With another eight weeks to go, there is still plenty of football left. What remains to be seen is how the BCS title picture plays out and, who will move to the forefront in the race for the Heisman Trophy.
October 23rd, 2012
NCAA College Football Showdown Saturday did not disappoint as the weekend was full of quality match-ups, including a Top Ten battle in Gainesville. The No. 2-ranked Florida Gators proved they are worthy of their lofty BCS ranking clearly outplaying No. 7 South Carolina Gamecocks in a 44-11 victory. The Florida defense and special teams forced four Gamecock turnovers, three of which Gator QB Jeff Driskell turned into touchdown passes. Driskell, who continues to improve, threw for four touchdowns. Both Florida and SC played outstanding defense. The Gators managed just 183 total yards, becoming the first FBS team in history to score over 40 points without gaining 200 yards of total offense.
Alabama Crimsontide, ranked No. 1 in the BCS, had little trouble with Tennessee in a 44-13 win. Tide QB A.J. McCarron threw for a career-high 306 yards and four touchdowns. The vaunted ‘Bama defense gave up just 79 yards rushing to the Vols and held Tyler Bray, the highly touted Vols’ QB, to 184 yards on 13-of-27 passing and no touchdowns.
Prior to Saturday’s lineup feast, the No. 2 Oregon Ducks traveled to Arizona State and dismantled any hopes of an upset in the first 15 minutes of play en route to a 43-21 win over the Sun Devils. ASU scored on its first play, a 28-yard pass from Taylor Kelly to Kevin Ozier, to jump out to a 7-0 lead just 49 seconds into the game. The Ducks countered with a Kenjon Barner 71-yard run and two Marcus Mariota touchdown passes to take a 22-7 lead at the end of the first quarter. Barner would run for two more scores and Mariota, an 86-yard run, as the Ducks built a 43-7 halftime lead.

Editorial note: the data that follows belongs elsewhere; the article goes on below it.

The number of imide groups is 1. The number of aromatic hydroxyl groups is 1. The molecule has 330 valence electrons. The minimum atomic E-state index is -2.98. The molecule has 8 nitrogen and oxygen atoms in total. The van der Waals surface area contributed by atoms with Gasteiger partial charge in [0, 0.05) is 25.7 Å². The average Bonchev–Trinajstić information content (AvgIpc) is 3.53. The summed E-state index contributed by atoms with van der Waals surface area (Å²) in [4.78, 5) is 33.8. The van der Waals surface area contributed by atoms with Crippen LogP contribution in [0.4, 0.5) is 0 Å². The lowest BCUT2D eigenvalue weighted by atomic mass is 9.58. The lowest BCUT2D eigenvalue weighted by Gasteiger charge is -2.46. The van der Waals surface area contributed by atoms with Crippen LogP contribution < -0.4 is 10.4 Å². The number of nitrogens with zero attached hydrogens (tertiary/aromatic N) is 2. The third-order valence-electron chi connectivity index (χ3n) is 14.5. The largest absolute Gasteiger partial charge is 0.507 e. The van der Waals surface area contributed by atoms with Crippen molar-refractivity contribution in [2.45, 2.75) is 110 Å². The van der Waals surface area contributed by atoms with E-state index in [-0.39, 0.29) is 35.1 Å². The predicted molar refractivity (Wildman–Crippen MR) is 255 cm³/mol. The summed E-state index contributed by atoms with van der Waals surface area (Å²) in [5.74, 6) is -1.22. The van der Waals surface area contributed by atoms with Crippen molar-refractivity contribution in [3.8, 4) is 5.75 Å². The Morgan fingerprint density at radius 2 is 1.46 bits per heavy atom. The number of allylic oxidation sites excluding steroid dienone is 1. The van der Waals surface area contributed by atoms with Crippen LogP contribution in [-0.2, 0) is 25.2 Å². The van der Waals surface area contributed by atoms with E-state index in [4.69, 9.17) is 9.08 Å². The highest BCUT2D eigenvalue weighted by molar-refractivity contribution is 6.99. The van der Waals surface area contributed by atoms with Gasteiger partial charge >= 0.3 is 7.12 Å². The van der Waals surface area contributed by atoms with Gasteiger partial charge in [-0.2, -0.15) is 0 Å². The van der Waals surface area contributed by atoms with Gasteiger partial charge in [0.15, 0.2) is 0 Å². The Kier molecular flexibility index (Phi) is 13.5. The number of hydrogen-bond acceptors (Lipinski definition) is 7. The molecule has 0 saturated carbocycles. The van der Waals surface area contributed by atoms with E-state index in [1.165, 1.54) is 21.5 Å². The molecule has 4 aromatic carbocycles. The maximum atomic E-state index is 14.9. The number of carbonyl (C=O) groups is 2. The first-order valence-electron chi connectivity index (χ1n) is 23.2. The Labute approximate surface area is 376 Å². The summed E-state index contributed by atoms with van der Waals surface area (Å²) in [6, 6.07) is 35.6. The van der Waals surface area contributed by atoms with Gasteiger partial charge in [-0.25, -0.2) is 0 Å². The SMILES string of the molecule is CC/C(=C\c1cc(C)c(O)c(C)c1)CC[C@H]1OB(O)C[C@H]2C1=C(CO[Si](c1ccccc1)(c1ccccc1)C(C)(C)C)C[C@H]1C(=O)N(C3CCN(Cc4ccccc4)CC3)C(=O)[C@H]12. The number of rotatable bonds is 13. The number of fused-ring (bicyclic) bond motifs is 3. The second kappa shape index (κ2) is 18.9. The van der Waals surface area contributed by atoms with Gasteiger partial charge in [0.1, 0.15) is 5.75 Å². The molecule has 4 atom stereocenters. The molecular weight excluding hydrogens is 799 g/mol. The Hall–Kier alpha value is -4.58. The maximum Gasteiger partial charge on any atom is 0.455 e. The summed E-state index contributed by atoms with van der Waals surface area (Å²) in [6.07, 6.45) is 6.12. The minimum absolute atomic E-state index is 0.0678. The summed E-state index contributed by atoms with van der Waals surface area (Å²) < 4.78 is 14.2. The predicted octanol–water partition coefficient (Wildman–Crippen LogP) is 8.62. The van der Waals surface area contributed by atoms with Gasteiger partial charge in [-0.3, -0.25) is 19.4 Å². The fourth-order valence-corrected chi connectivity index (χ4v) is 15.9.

In somewhat of a surprise, head coach Bill Snyder’s No.4 Kansas State Wildcats went to Morgantown and made it look easy against Geno Smith and West Virginia as Wildcat QB Collin Klein accounted for seven touchdowns in a 55-14 thrashing of the No. 13 Mountaineers. Klein established himself as a legitimate Heisman favorite with a career-high 323 passing yards, completing 19-of-21 passes, three touchdowns, and added 41 yards on the ground and four scores.